IN CASE THIS IS the first article you’ve come across about the relationship between the internet, novels, and their authors, here’s a quick recap of the last few years: the internet is eroding attention spans and triggering the novel’s demise, click by deleterious click.
Philip Roth saw it coming in 2010, when he expressed concern that the “multiple screens” vying against the novel were causing its decline: “The concentration, the focus, the solitude, the silence, all the things that are required for serious reading are not within people's reach anymore.” So did Michiko Kakutani, who wrote at length about the subject in her seminal essay “Texts Without Contexts,” that same year, exploring how “most emailed” lists and social media shares were causing writers to pander to audiences. Kakutani posed the question, “Are literary-minded novelists increasingly taking into account what their readers want or expect?”
Even Mortimer Adler intuited the internet’s detrimental effect on the novel— before it was invented. In his 1972 classic How to Read a Book, Adler compares the “artificial props” of television and radio to drug addiction: “We grow used to them, and we continuously need more and more of them. Eventually, they have little or no effect. Then, if we lack resources within ourselves, we cease to grow intellectually, morally, and spiritually. And we when cease to grow, we begin to die.” Were Adler writing in the digital age, one wonders just how stunted he might consider the modern reader.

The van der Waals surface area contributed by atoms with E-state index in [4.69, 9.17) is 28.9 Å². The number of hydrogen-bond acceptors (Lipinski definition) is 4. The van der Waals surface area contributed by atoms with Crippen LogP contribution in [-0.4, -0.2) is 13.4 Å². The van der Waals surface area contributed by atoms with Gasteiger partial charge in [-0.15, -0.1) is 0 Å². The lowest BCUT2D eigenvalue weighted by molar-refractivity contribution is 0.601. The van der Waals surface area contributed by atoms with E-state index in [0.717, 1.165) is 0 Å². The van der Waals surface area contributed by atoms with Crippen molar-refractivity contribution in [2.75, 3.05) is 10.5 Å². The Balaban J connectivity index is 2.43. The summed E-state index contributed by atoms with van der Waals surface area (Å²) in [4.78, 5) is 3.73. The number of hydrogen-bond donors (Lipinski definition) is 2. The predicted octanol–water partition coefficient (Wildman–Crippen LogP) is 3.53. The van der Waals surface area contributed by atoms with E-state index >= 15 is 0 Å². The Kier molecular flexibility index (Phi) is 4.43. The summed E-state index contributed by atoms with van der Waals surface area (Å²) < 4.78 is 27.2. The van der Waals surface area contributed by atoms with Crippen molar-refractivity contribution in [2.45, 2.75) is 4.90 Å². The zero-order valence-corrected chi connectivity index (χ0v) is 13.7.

But that discussion is now moot. The internet is a permanent fixture in modern life, and that it influences the way we read, write and think is simply fact. So instead of lamenting how digital ubiquity is nibbling away at the novel’s purview, what if a novel were to pull a fast one and swallow the internet whole? What if, rather than putting novels online, we downloaded the internet into a novel? What if there was a character so drawn in by the internet’s gravitational pull that her every send, post, cut and paste determined her trajectory, and her page views informed the plotline? This is a character whose native tongue is the online vernacular of IP addresses, URLs and animated GIFs, a character who is shackled to her Smartphone, who brings her laptop to the bathroom. In other words, perhaps a novel should depict the place where so many real people live today: online.
Enter Alex Lyons, the protagonist of Jessica Grose’s Sad Desk Salad and a writer for the fictitious women’s website Chick Habit. Alex works from the Brooklyn apartment she shares with her boyfriend, ostensibly off the F train. From sunup to sundown, she scours the internet for gossip and scandal, pumping out 10 posts a day while being harangued over Gchat by her boss Moria, whom she rarely sees in person. Glued to the computer, Alex cannot even run to the bodega without her iPhone for her pathetic lunch of wilted romaine (which she’ll eat at her desk, obviously) for fear of missing a crucial dispatch from her editor. Sure, it’s not an ideal gig. But the intelligent and earnest Alex, who graduated from Wesleyan and totes around a Paris Review canvas bag, didn’t even hear back about internships from Mother Jones or The Nation, where she thought she’d write and report on groundbreaking topics. (Oh Alex, didn’t we all think that?) Instead, Alex doe...read more